This is the latest post as part of the Huddle Selenium series.
Each month on the first Tuesday of the month, we will post a new blog post to take you through a step-by-step guide on how to address a particular aspect of using Selenium as part of our How To series.
This is the fourth article from the WebDriver Page Objects Series. It is dedicated to page objects using partial classes and the so-called fluent API.
In the previous articles from the series, I showed you how to create more maintainable page objects through separating the code of the pages in three different files. Moreover, you are no more obligated to use the Selenium.Support NuGet package. Here we will create a different way for accessing the methods of the page in a single uninterrupted chain.
If you are using Selenium WebDriver often, you may find useful my Most Complete Selenium WebDriver C# Cheat Sheet. All you need to know- the most basic operations to the most advanced configurations.
In software engineering, a fluent interface is a method for constructing object-oriented APIs, where the readability of the source code is close to that of ordinary written prose. A fluent interface is usually implemented by using method cascading to relay the instruction context of a subsequent call.
We will once again automate the main Bing page. However, this time we will write logic for using the advanced images’ filtering options.
Page Objects using Fluent API Code
For each filter option, we have a dedicated enum- Colors, Dates, Layouts, Licenses, People, Sizes and Types.
We will use these enums in the primary class of our page. The code of the rest of the enums is identical.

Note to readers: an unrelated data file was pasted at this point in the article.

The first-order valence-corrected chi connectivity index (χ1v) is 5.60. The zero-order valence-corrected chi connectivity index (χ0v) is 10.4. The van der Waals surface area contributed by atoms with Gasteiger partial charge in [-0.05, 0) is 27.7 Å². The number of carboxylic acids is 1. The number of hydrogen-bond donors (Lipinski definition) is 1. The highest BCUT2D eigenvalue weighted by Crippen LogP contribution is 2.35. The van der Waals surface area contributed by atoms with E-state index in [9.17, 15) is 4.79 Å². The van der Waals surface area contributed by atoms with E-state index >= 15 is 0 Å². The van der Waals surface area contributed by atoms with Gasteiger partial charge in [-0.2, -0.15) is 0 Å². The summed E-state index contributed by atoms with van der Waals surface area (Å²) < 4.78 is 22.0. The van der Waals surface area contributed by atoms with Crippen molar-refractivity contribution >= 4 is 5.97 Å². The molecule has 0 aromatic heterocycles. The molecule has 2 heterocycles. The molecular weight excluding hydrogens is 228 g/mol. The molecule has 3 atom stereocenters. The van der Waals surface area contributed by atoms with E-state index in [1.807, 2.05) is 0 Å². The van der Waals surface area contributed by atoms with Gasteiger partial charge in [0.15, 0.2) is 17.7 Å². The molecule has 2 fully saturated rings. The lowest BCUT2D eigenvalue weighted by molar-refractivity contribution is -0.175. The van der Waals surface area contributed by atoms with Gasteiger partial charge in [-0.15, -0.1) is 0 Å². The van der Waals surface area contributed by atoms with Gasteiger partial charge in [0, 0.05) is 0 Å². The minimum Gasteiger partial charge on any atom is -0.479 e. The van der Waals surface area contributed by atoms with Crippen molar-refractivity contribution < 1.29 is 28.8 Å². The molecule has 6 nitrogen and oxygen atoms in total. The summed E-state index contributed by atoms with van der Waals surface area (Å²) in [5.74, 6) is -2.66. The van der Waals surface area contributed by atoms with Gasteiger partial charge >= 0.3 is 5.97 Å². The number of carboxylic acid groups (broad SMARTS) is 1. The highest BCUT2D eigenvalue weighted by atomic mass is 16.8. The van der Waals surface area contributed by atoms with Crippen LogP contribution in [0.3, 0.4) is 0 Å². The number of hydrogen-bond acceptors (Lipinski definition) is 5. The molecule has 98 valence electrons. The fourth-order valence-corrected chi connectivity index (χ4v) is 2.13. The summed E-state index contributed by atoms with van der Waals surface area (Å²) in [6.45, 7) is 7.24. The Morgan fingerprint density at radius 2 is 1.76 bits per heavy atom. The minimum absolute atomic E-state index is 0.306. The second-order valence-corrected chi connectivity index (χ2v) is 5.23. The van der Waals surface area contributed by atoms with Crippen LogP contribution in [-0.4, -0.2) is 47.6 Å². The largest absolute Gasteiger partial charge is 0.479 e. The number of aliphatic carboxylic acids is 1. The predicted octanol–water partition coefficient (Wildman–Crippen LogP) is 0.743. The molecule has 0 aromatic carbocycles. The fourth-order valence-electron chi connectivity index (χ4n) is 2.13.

Most of the differences compared to the other implementations of the pattern are located in this file.
Everything stays the same with the difference that each service method now returns the instance of the page itself. This way the fluent syntax is supported.
The map does not contain any differences compared to the other versions. Here, the file contains the various elements present in the advanced filtering menu.
To support the fluent API, the assert method returns the instance of the page.
As you can observe in the code above, we do not call the methods in separate calls. Instead, we create a single chain of methods to create the test case. Some people believe that this way the writing process is simplified and the code more readable. I am a little bit sceptic, but you can try it.
In future articles, I will share with you other modifications of the design pattern that can make your tests even more maintainable. You can find even more articles dedicated to the design patterns in automated testing on my site.
Read the previous article in the series here.
About The Author:
I am Anton Angelov, a Quality Assurance Architect at Innovative Labs. I am passionate about automation testing and designing test harness and tools, having the best industry development practices in mind. Furthermore, I am the owner and Chief Editor of Automate The Planet. I am ardent about technologies such as C#, .NET Framework, T4, WPF, SQL Server, Selenium WebDriver, Jenkins. I won MVP status at Code Project (2016, 2017) and MVB (Most Valuable Blogger) at DZone. You can find even more information on my site.